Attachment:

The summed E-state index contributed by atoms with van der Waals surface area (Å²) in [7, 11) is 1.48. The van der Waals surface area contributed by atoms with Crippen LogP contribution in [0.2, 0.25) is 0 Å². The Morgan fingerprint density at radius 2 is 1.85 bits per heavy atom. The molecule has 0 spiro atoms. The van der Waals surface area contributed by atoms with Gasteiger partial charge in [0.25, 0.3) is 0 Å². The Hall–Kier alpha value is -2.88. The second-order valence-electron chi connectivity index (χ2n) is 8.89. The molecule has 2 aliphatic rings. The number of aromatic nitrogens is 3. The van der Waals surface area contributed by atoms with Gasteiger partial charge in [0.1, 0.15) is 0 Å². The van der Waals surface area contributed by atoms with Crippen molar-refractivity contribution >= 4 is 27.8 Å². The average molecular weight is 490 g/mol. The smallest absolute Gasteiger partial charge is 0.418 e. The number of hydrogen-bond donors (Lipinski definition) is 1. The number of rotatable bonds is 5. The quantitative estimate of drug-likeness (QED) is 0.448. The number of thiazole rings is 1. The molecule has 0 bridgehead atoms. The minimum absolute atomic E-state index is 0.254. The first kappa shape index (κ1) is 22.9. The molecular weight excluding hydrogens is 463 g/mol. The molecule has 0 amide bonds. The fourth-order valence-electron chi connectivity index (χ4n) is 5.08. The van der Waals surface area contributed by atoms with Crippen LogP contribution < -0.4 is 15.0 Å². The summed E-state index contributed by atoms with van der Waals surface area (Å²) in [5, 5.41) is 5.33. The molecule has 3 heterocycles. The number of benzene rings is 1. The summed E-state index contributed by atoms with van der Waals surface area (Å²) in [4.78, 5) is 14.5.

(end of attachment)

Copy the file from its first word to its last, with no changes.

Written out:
The summed E-state index contributed by atoms with van der Waals surface area (Å²) in [7, 11) is 1.48. The van der Waals surface area contributed by atoms with Crippen LogP contribution in [0.2, 0.25) is 0 Å². The Morgan fingerprint density at radius 2 is 1.85 bits per heavy atom. The molecule has 0 spiro atoms. The van der Waals surface area contributed by atoms with Gasteiger partial charge in [0.25, 0.3) is 0 Å². The Hall–Kier alpha value is -2.88. The second-order valence-electron chi connectivity index (χ2n) is 8.89. The molecule has 2 aliphatic rings. The number of aromatic nitrogens is 3. The van der Waals surface area contributed by atoms with Gasteiger partial charge in [0.1, 0.15) is 0 Å². The van der Waals surface area contributed by atoms with Crippen molar-refractivity contribution >= 4 is 27.8 Å². The average molecular weight is 490 g/mol. The smallest absolute Gasteiger partial charge is 0.418 e. The number of hydrogen-bond donors (Lipinski definition) is 1. The number of rotatable bonds is 5. The quantitative estimate of drug-likeness (QED) is 0.448. The number of thiazole rings is 1. The molecule has 0 bridgehead atoms. The minimum absolute atomic E-state index is 0.254. The first kappa shape index (κ1) is 22.9. The molecular weight excluding hydrogens is 463 g/mol. The molecule has 0 amide bonds. The fourth-order valence-electron chi connectivity index (χ4n) is 5.08. The van der Waals surface area contributed by atoms with Crippen LogP contribution < -0.4 is 15.0 Å². The summed E-state index contributed by atoms with van der Waals surface area (Å²) in [5, 5.41) is 5.33. The molecule has 3 heterocycles. The number of benzene rings is 1. The summed E-state index contributed by atoms with van der Waals surface area (Å²) in [4.78, 5) is 14.5.